March 6, 2019, Stanford, Calif—The Cecil H. Green Library at Stanford University is celebrating 100 years of service. While the library system itself dates back to the opening of the university, the development of a standalone grand library building was a pursuit initiated and led by Jane Stanford, the university’s cofounder.
Stanford took many by surprise when in the early 1900s she proposed the construction of a library building capable of holding a million volumes. In a letter drafted to students for the laying of the library’s cornerstone, she explained her decision to build a library that far exceeds the university’s current needs, "I deeply and fully appreciate what a well-selected and sufficient library means to a university. With a grand library we would be able to call to our assistance the ablest and best professors in the land, and our own honored professors could do better work."
Unfortunately, Stanford passed away before the new library was completed. In addition, the library building that she spoke of never opened, as it was destroyed by the 1906 earthquake just before its official opening. Despite the devastating loss, Jane Stanford’s case for a strong library took root, and the university opened a new library, at its current location, on July 14, 1919. In 1980 it was named the Cecil H. Green Library after the longtime Stanford friend and founder of Texas Instruments.
“The centennial is about much more than the construction of a building,” said Michael Keller, university librarian and vice provost for teaching and learning. “Beyond100 recognizes the drive and motivation of Jane Stanford and celebrates a longstanding legacy at Stanford Libraries of anticipating the future needs of scholars and students across everything we do.”
The Beyond100 theme celebrates 100 years of looking forward and the Libraries’ position as a launchpad to spark curiosity, elevate knowledge and transform scholarship. A series of events have been planned that feature advances made in the Libraries and showcase current projects underway. The festivities will culminate with an event at noon on Monday, July 15, 2019.
Nexus of intellectual life on campus
The Libraries have grown tremendously since the university was founded, and today’s library includes a dynamic discovery environment facilitating access to a suite of both digital and print resources, in addition to a network of discipline-focused libraries across campus. Digital tools developed by Stanford Libraries enable students, faculty and scholars to access, manipulate and investigate hundreds of thousands of items from any location in the world.
Over the last 10 years, Stanford Libraries digital endeavors have become models for enhancing access, preservation and use of digitized scholarly material. The International Image Interoperability Framework (IIIF) is one example of Stanford Libraries’ global leadership.
Access to image-based resources is fundamental to research, scholarship and the transmission of cultural knowledge in the 21st century. Until now, much of the Internet’s image-based resources have been locked up in silos, with access restricted to custom-built applications. Together, with the Bodleian Libraries at Oxford University and the British Library, Stanford Libraries conceived of and developed IIIF, which allows scholars to access, annotate and investigate digital objects from across a global network of nearly 150 libraries, archives and museums. IIIF applies standards that allow images of books, maps, manuscripts, music scores, photography and art to be displayed uniformly, regardless of which institution holds the object.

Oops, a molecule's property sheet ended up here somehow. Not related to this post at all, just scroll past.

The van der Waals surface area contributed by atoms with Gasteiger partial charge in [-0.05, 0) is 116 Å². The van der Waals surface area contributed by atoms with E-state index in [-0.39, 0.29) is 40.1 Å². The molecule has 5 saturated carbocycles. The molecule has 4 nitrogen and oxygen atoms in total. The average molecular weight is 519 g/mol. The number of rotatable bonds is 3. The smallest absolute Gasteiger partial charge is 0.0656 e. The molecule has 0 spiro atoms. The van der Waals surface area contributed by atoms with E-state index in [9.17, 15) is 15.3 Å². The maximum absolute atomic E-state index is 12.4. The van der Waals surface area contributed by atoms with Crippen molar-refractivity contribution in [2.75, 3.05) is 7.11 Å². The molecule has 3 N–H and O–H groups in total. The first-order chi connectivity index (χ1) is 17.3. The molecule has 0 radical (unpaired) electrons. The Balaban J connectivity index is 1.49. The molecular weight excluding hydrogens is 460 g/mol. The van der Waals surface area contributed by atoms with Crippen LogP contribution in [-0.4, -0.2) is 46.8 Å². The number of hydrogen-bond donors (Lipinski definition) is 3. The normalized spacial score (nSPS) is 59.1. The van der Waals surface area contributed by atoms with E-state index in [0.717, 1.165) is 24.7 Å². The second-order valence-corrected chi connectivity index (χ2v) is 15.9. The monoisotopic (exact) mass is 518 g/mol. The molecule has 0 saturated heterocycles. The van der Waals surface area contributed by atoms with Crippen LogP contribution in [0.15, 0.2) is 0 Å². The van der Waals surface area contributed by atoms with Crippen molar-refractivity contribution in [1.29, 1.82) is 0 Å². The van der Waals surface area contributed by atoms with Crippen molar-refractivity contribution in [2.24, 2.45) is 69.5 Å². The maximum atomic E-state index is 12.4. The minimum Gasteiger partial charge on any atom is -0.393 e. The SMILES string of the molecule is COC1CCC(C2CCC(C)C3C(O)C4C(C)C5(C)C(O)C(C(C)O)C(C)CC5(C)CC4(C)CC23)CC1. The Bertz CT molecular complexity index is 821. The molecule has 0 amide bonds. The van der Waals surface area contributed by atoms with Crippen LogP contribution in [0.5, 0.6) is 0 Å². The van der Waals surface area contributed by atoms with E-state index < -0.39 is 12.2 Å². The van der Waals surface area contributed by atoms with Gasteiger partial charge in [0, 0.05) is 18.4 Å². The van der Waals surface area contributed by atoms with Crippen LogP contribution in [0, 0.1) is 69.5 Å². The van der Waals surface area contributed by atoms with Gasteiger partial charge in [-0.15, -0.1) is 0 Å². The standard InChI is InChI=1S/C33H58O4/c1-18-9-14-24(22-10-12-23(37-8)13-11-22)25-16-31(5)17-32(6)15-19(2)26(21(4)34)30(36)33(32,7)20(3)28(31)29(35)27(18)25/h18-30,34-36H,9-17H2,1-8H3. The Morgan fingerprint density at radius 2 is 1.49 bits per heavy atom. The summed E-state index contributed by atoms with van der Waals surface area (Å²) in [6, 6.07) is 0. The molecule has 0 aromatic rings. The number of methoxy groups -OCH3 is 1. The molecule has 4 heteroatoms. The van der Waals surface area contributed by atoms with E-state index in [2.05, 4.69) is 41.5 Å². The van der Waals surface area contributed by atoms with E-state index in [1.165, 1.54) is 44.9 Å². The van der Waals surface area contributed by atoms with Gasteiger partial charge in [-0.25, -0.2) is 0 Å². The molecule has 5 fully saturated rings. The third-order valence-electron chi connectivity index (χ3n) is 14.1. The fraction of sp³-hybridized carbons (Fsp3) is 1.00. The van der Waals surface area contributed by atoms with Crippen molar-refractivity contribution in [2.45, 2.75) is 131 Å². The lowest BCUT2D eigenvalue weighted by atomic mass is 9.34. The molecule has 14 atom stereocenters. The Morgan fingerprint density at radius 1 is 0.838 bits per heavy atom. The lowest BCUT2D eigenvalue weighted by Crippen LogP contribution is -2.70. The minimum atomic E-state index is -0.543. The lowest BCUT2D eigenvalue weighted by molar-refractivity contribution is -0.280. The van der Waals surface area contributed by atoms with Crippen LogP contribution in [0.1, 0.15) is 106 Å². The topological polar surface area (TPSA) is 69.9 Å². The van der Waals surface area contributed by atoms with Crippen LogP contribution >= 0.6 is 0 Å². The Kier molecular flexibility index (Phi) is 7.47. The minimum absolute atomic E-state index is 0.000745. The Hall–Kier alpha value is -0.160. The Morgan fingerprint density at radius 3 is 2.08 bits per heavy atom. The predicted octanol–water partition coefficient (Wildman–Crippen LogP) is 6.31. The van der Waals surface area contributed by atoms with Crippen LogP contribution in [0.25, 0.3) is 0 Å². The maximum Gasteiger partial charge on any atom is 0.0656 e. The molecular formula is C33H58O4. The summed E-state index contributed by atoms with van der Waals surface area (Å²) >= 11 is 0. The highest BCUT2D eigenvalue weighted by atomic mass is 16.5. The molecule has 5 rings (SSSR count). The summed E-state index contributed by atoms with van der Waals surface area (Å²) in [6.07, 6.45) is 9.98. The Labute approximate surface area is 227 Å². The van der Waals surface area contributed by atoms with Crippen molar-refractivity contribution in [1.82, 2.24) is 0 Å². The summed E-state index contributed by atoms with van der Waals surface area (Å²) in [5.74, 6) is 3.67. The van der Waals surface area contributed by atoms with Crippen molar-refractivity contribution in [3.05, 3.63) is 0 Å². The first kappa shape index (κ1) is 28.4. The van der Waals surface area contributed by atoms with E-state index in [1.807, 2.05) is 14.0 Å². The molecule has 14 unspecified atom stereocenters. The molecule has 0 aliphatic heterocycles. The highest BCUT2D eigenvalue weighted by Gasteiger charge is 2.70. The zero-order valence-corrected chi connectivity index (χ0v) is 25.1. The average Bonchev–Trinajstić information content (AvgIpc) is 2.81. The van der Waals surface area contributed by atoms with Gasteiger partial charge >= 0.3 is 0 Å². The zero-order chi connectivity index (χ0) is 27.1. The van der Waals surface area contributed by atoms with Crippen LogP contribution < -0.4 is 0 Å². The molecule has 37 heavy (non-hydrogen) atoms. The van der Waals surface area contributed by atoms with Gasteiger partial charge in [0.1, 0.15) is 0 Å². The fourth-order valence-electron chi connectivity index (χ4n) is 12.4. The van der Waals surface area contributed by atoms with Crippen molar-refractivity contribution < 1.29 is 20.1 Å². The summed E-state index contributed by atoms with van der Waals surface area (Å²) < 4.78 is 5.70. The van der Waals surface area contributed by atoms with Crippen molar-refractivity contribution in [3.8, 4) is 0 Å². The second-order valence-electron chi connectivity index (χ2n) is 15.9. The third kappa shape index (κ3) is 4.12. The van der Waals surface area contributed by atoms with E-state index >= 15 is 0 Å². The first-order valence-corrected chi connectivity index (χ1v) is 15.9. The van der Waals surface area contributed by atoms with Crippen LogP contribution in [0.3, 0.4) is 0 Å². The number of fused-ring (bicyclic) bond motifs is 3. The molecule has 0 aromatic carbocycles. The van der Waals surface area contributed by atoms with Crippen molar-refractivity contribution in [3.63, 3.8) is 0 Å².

Beyond technology, Special Collections are an important way that Stanford differentiates itself from its peers. The collections themselves are noteworthy, but more important is connecting those collections with students. The libraries’ collection of rarities does not sit in a separate building, instead the Special Collections reading room and instructional classroom are located in the heart of the Bing Wing of Green Library. That colocation has been important as Keller, along with Roberto Trujillo, head of special collections, worked to make Special Collections more inviting to undergraduate students. Special Collections serves those engaged in intensive research, but it has become an active hub for teaching where undergraduates are encouraged to not just learn about history but to touch and experience it firsthand.
“The idea of bringing forward Special Collections in surprising ways that encourage the same kind of serendipity many have come to expect when roaming library stacks is a notion we continue to explore,” said Keller. In 2016, the Libraries opened the David Rumsey Map Center on the 4th Floor of Green Library. Upon entry into the space, cartographic material and technology surround, creating a unique teaching and research experience. Classes from disciplines ranging from Earth to Art have convened in the Map Center to engage with rare maps and the data, art and cultural clues that are included on their surfaces.
Just as Jane Stanford looked ahead and built a library that suited the needs of future students and faculty, Stanford Libraries looks ahead to evolve its portfolio to make use of new advances liked linked data or artificial intelligence. While constantly piloting new approaches and methodologies, Keller insists, “what has never changed, is our commitment to stimulating respectable discussion and debate, serving as a refuge for knowledge creators, a destination for the curious and curating information that fuels discoveries, which ultimately benefit society,” said Keller.
For events and more information on Beyond100, visit https://library.stanford.edu/beyond100.